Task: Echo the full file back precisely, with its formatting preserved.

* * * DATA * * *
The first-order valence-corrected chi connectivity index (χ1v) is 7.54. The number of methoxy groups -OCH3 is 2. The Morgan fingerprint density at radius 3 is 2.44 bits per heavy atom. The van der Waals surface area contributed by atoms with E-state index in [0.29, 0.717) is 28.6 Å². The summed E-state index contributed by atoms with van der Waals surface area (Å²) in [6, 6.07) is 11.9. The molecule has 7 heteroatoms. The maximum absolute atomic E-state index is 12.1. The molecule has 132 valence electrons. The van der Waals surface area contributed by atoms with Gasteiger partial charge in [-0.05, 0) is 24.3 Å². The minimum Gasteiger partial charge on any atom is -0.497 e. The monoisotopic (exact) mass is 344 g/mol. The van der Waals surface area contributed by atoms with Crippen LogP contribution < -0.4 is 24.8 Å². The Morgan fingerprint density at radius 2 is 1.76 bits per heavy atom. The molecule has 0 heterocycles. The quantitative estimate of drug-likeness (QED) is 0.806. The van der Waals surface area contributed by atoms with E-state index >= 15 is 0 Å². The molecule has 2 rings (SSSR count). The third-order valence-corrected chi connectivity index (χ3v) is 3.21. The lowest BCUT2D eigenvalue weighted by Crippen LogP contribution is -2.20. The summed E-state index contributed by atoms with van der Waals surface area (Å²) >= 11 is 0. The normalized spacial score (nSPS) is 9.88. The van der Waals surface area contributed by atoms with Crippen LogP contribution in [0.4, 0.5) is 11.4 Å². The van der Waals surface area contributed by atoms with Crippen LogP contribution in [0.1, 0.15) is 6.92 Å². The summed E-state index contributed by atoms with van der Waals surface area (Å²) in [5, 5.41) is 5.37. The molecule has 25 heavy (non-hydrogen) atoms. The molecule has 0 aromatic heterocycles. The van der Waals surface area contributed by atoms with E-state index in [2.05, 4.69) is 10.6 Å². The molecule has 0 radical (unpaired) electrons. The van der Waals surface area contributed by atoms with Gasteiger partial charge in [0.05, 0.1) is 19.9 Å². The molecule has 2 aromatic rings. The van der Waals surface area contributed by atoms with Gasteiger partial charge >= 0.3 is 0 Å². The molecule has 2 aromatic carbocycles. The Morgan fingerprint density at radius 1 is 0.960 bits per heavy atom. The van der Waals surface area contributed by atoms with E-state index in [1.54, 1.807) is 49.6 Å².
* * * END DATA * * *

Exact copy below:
The first-order valence-corrected chi connectivity index (χ1v) is 7.54. The number of methoxy groups -OCH3 is 2. The Morgan fingerprint density at radius 3 is 2.44 bits per heavy atom. The van der Waals surface area contributed by atoms with E-state index in [0.29, 0.717) is 28.6 Å². The summed E-state index contributed by atoms with van der Waals surface area (Å²) in [6, 6.07) is 11.9. The molecule has 7 heteroatoms. The maximum absolute atomic E-state index is 12.1. The molecule has 132 valence electrons. The van der Waals surface area contributed by atoms with Gasteiger partial charge in [-0.05, 0) is 24.3 Å². The minimum Gasteiger partial charge on any atom is -0.497 e. The monoisotopic (exact) mass is 344 g/mol. The van der Waals surface area contributed by atoms with Crippen LogP contribution < -0.4 is 24.8 Å². The Morgan fingerprint density at radius 2 is 1.76 bits per heavy atom. The molecule has 0 heterocycles. The quantitative estimate of drug-likeness (QED) is 0.806. The van der Waals surface area contributed by atoms with E-state index >= 15 is 0 Å². The molecule has 2 rings (SSSR count). The third-order valence-corrected chi connectivity index (χ3v) is 3.21. The lowest BCUT2D eigenvalue weighted by Crippen LogP contribution is -2.20. The summed E-state index contributed by atoms with van der Waals surface area (Å²) >= 11 is 0. The normalized spacial score (nSPS) is 9.88. The van der Waals surface area contributed by atoms with Crippen LogP contribution in [0.4, 0.5) is 11.4 Å². The van der Waals surface area contributed by atoms with Crippen LogP contribution in [0.1, 0.15) is 6.92 Å². The summed E-state index contributed by atoms with van der Waals surface area (Å²) in [5, 5.41) is 5.37. The molecule has 25 heavy (non-hydrogen) atoms. The molecule has 0 aromatic heterocycles. The van der Waals surface area contributed by atoms with E-state index in [2.05, 4.69) is 10.6 Å². The molecule has 0 radical (unpaired) electrons. The van der Waals surface area contributed by atoms with Gasteiger partial charge in [0.05, 0.1) is 19.9 Å². The molecule has 2 aromatic rings. The van der Waals surface area contributed by atoms with Gasteiger partial charge >= 0.3 is 0 Å². The molecule has 2 aromatic carbocycles. The Morgan fingerprint density at radius 1 is 0.960 bits per heavy atom. The van der Waals surface area contributed by atoms with E-state index in [1.54, 1.807) is 49.6 Å².